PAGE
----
Aaron Schock, the photogenic Republican representing Illinois's 18th Congressional District, will be leaving Washington March 31. The 33-year-old congressman, who just started his fourth term in office, is resigning in the wake of growing scrutiny of his use of official funds for personal leisure and travel, Politico reports.
Schock has been a vocal opponent of LGBT equality since he entered Congress in 2009. He received a 0 percent rating from the Human Rights Campaign in his first term, during which he voted against including sexual orientation in federal hate-crimes legislation and opposed efforts to repeal of the military's ban on out LGB service members known as "don't ask, don't tell." He was also a vocal critic of the Obama administration's decision to stop defending the so-called Defense of Marriage Act in February 2011.
Schock has repeatedly affirmed his opposition to marriage equality, fumbling through a reporter's inquiry about why he doesn't support the freedom to marry in January 2013. In 2012 he told out BuzzFeed News legal editor Chris Geidner that he "[hadn't] really thought too much about" his party's proposed federal amendment to ban same-sex marriage nationwide, saying he would "have to read it" before forming his opinion. In 2010 Schock went on record saying "I do not support gay marriage, and I believe in the definition of marriage being between one man and one woman."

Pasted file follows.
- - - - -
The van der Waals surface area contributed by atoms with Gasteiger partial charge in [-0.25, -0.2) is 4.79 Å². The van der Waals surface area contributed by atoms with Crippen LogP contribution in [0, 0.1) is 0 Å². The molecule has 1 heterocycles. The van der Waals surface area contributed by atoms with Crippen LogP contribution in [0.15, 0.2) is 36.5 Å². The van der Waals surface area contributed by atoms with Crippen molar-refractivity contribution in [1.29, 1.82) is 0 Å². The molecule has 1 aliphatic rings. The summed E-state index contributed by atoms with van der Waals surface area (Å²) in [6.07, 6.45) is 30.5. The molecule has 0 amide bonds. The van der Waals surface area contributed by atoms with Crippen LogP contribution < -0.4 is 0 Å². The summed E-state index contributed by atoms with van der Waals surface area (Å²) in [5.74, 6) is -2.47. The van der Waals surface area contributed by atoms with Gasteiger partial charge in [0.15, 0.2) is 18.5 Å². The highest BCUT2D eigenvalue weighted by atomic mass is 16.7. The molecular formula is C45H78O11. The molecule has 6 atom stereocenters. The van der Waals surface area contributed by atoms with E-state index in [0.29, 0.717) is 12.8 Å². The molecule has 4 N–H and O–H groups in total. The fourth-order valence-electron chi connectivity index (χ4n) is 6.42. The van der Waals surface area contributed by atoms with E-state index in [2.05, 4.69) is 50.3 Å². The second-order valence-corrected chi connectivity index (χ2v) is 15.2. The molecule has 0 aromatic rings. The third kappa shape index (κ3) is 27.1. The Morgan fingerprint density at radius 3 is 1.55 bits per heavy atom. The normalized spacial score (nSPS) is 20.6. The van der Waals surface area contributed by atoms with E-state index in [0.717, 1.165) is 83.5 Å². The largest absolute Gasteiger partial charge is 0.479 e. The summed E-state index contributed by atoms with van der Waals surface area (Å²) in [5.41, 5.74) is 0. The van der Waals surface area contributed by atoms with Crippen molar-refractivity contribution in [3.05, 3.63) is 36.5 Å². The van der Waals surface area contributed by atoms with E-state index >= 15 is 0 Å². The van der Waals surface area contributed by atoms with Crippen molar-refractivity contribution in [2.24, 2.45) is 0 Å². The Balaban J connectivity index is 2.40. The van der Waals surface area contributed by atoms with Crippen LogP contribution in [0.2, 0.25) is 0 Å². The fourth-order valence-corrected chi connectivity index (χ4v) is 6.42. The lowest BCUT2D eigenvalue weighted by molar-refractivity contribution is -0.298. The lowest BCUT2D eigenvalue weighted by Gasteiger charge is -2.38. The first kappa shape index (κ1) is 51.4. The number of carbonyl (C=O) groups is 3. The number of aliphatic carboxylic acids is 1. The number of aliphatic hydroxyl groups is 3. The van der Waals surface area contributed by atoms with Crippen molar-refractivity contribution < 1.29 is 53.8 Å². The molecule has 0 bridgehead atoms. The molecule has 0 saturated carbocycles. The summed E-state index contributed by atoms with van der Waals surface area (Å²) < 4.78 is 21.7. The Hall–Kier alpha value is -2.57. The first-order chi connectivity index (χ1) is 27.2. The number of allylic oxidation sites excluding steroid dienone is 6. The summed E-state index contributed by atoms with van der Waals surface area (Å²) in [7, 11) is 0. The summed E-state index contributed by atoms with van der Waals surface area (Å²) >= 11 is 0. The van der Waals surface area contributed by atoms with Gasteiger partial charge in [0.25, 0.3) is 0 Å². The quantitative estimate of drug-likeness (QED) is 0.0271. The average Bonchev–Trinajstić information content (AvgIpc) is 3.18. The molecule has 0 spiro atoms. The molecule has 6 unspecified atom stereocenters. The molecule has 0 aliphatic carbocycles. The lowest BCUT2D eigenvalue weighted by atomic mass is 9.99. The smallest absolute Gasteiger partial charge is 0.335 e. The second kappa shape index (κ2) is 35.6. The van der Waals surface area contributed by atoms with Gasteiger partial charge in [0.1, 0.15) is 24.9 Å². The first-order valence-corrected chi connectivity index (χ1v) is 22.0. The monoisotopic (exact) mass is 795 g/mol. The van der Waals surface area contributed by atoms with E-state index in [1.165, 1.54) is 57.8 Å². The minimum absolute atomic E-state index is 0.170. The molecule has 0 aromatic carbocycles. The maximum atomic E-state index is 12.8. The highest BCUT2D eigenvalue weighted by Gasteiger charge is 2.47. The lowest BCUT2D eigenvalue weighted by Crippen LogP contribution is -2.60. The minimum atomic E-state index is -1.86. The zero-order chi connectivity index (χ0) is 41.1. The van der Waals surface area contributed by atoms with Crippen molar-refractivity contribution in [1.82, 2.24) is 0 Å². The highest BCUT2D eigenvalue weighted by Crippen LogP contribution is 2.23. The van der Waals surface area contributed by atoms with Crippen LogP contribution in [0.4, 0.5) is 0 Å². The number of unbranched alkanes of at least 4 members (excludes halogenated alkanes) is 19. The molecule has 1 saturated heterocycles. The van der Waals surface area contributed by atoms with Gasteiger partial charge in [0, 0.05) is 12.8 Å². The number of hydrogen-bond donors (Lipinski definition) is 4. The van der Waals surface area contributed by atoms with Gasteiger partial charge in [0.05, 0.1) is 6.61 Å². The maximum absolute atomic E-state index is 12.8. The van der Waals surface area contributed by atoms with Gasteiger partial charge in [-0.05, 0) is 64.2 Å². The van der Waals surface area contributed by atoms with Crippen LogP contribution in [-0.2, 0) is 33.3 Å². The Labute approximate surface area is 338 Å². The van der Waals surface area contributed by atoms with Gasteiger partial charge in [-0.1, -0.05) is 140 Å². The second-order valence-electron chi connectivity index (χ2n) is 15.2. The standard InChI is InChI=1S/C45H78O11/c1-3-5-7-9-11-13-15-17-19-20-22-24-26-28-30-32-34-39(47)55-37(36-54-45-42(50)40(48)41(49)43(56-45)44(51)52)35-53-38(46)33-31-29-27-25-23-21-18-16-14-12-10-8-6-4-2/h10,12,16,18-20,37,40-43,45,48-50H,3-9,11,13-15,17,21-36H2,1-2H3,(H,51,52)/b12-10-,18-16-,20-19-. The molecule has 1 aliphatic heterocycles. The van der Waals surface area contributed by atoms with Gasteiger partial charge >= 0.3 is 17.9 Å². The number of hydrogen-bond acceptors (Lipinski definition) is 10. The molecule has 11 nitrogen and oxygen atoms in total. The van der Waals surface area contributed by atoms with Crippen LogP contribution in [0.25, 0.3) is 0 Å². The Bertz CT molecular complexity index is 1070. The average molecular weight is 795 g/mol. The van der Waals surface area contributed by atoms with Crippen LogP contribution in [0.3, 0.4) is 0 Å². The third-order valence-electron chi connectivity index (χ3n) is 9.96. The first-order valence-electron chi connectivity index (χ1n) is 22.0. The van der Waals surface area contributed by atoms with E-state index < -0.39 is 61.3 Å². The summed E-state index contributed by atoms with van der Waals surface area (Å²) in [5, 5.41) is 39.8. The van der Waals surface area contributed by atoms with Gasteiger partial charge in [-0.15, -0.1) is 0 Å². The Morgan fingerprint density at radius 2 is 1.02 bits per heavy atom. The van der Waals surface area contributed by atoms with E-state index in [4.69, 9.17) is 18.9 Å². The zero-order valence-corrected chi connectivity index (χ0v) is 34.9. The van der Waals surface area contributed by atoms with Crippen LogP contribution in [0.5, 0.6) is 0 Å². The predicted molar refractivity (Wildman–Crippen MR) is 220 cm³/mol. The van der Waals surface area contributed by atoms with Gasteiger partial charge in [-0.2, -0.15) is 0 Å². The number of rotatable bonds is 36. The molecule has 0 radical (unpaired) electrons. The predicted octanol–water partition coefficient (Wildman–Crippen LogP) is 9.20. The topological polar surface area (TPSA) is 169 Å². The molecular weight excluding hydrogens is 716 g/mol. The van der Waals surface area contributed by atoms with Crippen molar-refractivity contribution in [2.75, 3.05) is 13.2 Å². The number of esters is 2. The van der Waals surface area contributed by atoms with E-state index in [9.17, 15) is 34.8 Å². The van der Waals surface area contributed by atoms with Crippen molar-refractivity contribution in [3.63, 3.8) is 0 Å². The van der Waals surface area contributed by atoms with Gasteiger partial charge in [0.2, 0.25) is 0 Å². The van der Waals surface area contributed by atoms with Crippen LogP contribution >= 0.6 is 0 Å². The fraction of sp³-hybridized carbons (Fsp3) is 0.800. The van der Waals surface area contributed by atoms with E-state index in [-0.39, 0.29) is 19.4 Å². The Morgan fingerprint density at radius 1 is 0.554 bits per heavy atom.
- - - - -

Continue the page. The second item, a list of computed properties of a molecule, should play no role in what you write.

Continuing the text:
Last year gay journalist Itay Hod wrote a scathing Facebook post asking why it was not acceptable to out antigay politicians who are in the closet, never directly mentioning Schock, but linking to a piece on out blogger John Aravosis's site titled "7 Gayest Aaron Schock Instagram Posts of 2013."
Amid growing coverage of his alleged financial misconduct — including a $10,000 remodel of his Capitol Hill office to resemble a set for the PBS program Downton Abbey documented by The Washington Post — the National Journal earlier this month reported that Schock also failed to formally disclose the presence of a male photographer who accompanied him on an August trip to India. The photographer, with whom Schock had reportedly worked in the past, did not appear on the congressman's payroll until the month after the two men returned from India.